The housekeeper, Frau Blucher (Cloris Leechman) greets them at the door and shows Frederick to his room.  That night Frederick, Inga, and Igor hear mysterious violin music and find secret passages that lead them to Victor’s lab and private library.  Frederick learns that reanimating the dead is in fact possible.  They steal the corpse of an executed criminal and Igor is sent to get a brain of a great scientist, but ends up taking an abnormal brain instead.

The creature (Peter Boyle) eventually comes to life but is violent and dangerous.  Frau Blucher sets the creature free, revealing that she had lured Frederick to the lab and that Victor was her boyfriend.  Frederick, Inga, and Igor recapture the creature and by showing him affection, Frederick is able to make the creature calm and well-behaved.  He introduces the creature to fellow scientists in a display that includes a tap performance to “Puttin’ on the Ritz.”  But the creature is frightened when a stage light catches fire and goes into a rage and escape.

Frederick and Inga sleep together, and shortly thereafter Frederick’s fiancee Elizabeth (Madeleine Kahn) visits unexpectedly.  The creature kidnaps Elizabeth and they also end up having sexual relations.  The creature is lured back to the castle and Frederick works on a transfer that helps stabilize the creature’s brain.  A mob of villagers storms the castle and attempts to destroy the lab, but the creature wins them over by telling how Frederick risked his life to help him.

In an epilogue, the creature and Elizabeth are apparently married, while Frederick and Inga are newlyweds.  On their wedding night, it’s revealed that Frederick picked up some of the “monster” during the transfer.

When Did I First See This Movie?:

I saw this when I was probably too young, although it was on commercial tv so they cut out the naughtiest bits.  I remember reenacting scenes from Young Frankenstein with my neighbor on a cassette tape, plus some of our own improvised bits.  Then I lost that tape, which still breaks my heart to this day.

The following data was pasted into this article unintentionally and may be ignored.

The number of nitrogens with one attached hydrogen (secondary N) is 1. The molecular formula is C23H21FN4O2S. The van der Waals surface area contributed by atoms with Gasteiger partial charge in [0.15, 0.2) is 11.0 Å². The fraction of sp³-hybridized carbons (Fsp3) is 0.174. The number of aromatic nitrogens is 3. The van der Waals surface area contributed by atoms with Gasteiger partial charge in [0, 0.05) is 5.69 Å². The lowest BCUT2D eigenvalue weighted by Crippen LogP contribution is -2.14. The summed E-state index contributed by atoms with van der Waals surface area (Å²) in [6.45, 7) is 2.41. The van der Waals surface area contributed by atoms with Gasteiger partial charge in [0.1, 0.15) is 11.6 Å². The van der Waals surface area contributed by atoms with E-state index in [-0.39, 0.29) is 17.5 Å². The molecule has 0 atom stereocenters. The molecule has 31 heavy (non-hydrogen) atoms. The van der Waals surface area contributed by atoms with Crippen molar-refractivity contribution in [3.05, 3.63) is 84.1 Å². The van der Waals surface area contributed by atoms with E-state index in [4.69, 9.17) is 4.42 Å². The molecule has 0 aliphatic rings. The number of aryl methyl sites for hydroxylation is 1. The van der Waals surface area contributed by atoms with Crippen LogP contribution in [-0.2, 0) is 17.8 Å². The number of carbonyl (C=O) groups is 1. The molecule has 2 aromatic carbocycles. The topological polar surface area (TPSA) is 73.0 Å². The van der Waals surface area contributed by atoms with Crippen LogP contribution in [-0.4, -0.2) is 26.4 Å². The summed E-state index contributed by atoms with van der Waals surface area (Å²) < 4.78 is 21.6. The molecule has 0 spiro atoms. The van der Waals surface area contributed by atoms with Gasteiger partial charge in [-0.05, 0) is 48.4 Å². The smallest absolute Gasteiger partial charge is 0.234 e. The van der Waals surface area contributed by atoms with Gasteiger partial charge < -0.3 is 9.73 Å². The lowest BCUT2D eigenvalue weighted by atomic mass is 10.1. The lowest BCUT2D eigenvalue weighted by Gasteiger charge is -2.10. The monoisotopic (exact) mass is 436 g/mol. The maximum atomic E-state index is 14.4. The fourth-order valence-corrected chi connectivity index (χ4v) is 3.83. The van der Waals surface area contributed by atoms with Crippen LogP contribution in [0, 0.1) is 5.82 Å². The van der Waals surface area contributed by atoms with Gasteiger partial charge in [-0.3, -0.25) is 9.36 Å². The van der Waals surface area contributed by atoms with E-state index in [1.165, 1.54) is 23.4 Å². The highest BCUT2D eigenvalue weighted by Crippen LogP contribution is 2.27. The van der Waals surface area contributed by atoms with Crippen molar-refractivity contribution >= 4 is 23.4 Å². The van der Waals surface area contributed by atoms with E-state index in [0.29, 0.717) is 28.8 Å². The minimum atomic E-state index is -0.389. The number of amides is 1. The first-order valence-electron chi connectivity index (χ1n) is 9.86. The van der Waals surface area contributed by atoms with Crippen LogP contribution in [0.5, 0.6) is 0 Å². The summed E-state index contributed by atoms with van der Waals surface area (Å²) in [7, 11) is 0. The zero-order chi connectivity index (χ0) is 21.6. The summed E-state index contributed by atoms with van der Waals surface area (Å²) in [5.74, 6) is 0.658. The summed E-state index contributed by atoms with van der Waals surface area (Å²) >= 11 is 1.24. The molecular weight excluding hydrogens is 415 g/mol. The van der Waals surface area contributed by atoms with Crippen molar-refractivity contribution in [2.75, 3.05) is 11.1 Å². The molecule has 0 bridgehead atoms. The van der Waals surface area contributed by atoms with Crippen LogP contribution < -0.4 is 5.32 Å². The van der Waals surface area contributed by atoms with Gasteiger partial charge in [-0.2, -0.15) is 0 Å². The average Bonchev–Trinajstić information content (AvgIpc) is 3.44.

What Did I Remember?:

This is another movie I probably haven’t watched in decades but is nonetheless etched upon my brain!

What Did I Forget?:

Not so much forgot, more that I never I heard the gag, but when Inspector Kemp (Kenneth Mars) loses his prosthetic arm at the end of the movie he shouts “to the lumberyard!”  This line just tickled my funny bone more than you’d expect.

What Makes This Movie Great?:

This movie is part parody, part homage to Universal horror films of the 1930s, and mixes the goofy charm of that era with the slightly-raunchy sensibilities of the 1970s. The movie stars four comic actors at the peaks of their careers in Wilder, Feldman, Garr, and Boyle, with great supporting performances from Leechman and Mars, and one brilliant scene with Gene Hackman as a blind hermit.  They appear to be having a great time with the funny script by Wilder and Mel Brooks and numerous improvised bits. I also never appreciated the Brooks’ direction is excellent with numerous well-done shots throughout the movie.

What Doesn’t Hold Up?:

Maybe I was particularly “woke” child, but it’s always creeped me out that the creature abducts Elizabeth to rape her, but then it’s “okay” because she’s impressed by his enormous schwanzstucker.  This kind of humor unfortunately plays into some persistent myths about women’s response to rape and penis size.

Is It a Classic?:

This is definitely a classic and one of the funniest movies I’ve ever seen.

Rating: *****